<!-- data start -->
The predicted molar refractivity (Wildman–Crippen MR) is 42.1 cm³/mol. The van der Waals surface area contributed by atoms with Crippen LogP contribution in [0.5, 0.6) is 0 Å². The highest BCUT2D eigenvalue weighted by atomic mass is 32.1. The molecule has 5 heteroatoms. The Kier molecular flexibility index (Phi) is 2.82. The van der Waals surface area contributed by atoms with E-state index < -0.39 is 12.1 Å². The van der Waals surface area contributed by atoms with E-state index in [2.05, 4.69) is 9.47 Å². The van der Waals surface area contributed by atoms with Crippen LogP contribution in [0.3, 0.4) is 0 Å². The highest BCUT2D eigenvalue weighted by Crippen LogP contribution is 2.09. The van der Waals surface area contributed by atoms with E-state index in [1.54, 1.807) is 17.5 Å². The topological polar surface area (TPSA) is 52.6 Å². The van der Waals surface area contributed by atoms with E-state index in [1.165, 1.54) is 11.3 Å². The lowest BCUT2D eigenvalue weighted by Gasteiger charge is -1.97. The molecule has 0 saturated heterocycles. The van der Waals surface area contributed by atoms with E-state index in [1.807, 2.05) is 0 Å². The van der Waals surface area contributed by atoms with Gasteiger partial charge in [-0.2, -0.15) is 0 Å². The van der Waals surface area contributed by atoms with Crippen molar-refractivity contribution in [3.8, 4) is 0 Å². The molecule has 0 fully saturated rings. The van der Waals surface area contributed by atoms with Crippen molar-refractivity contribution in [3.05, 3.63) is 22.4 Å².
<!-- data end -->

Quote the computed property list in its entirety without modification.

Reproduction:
The predicted molar refractivity (Wildman–Crippen MR) is 42.1 cm³/mol. The van der Waals surface area contributed by atoms with Crippen LogP contribution in [0.5, 0.6) is 0 Å². The highest BCUT2D eigenvalue weighted by atomic mass is 32.1. The molecule has 5 heteroatoms. The Kier molecular flexibility index (Phi) is 2.82. The van der Waals surface area contributed by atoms with E-state index < -0.39 is 12.1 Å². The van der Waals surface area contributed by atoms with E-state index in [2.05, 4.69) is 9.47 Å². The van der Waals surface area contributed by atoms with Crippen LogP contribution in [0.3, 0.4) is 0 Å². The highest BCUT2D eigenvalue weighted by Crippen LogP contribution is 2.09. The van der Waals surface area contributed by atoms with E-state index in [1.54, 1.807) is 17.5 Å². The topological polar surface area (TPSA) is 52.6 Å². The van der Waals surface area contributed by atoms with E-state index in [1.165, 1.54) is 11.3 Å². The lowest BCUT2D eigenvalue weighted by Gasteiger charge is -1.97. The molecule has 0 saturated heterocycles. The van der Waals surface area contributed by atoms with E-state index in [1.807, 2.05) is 0 Å². The van der Waals surface area contributed by atoms with Gasteiger partial charge in [-0.2, -0.15) is 0 Å². The van der Waals surface area contributed by atoms with Crippen molar-refractivity contribution in [3.8, 4) is 0 Å². The molecule has 0 fully saturated rings. The van der Waals surface area contributed by atoms with Crippen molar-refractivity contribution in [3.05, 3.63) is 22.4 Å².